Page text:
Shoot the Messenger

Discussion in 'Et Cetera, Et Cetera' started by SpeedoGuy, Jun 22, 2007.

  1. SpeedoGuy

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    Abu Ghraib revisited.

    The two-star general in charge of investgating the abuses at Abu Ghraib prison in Iraq claims the Bush administration knew much more about the scandal much earlier than it ever admitted in public. Further, the responsibility for the abuses extended far higher up the chain of command than just the handful of enlisted personnel who were court martialed and punished.

    Gen. Anthony Tabuba also claims he was ostracized and his career dead-ended by the senior military brass in the Pentagon for truthfully reporting his findings about Abu Ghraib, apparently to Donald Rumsfeld's infinite displeasure. To quote Taguba:

    “From the moment a soldier enlists, we inculcate loyalty, duty, honor, integrity, and selfless service,” Taguba said. “And yet when we get to the senior-officer level we forget those values. I know that my peers in the Army will be mad at me for speaking out, but the fact is that we violated the laws of land warfare in Abu Ghraib. We violated the tenets of the Geneva Convention. We violated our own principles and we violated the core of our military values. The stress of combat is not an excuse, and I believe, even today, that those civilian and military leaders responsible should be held accountable.”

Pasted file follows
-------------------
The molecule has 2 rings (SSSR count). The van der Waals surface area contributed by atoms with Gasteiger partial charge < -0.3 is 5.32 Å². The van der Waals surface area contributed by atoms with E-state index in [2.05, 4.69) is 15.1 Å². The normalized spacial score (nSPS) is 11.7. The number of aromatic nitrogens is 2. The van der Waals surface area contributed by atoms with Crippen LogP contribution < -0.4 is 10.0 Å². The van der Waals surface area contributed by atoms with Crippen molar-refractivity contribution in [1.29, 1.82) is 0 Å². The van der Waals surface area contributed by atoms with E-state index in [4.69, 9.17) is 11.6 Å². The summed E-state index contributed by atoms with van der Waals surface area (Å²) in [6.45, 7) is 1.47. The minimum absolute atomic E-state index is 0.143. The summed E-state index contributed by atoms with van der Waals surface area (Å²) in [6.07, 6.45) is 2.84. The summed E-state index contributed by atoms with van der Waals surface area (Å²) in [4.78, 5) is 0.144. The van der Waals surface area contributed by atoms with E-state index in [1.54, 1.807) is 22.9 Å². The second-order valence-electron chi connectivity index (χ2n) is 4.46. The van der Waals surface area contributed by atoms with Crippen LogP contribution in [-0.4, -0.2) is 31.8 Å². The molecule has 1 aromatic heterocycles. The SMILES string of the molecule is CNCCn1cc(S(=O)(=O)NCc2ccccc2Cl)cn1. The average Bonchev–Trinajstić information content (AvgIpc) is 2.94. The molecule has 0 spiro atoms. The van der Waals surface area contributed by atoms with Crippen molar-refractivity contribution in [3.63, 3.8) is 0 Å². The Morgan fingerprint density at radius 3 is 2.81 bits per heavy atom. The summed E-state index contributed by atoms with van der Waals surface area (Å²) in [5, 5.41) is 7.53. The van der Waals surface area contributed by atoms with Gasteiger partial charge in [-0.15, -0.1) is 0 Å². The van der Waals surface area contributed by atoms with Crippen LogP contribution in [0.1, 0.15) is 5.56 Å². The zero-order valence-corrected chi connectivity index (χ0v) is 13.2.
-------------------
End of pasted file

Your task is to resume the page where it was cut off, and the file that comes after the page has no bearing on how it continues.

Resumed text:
A nine page article about Taguba by Seymour Hersh of The New Yorker magazine can be found at:

    Annals of National Security: The General’s Report: Reporting & Essays: The New Yorker
     
  2. rawbone8

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    Tahuba seems to come across as a highly principled professional who was too honour bound to close ranks and hide the truth. It's well worth reading the entire New Yorker piece. I can't imagine the gut wrenching feeling of someone in his position being canned for his candour, but the guy has balls sticking to a code of honour. That's a patriot.



    I wonder who leaked the report in the first place. Hersh said he didn't get it from Tahuba.
     
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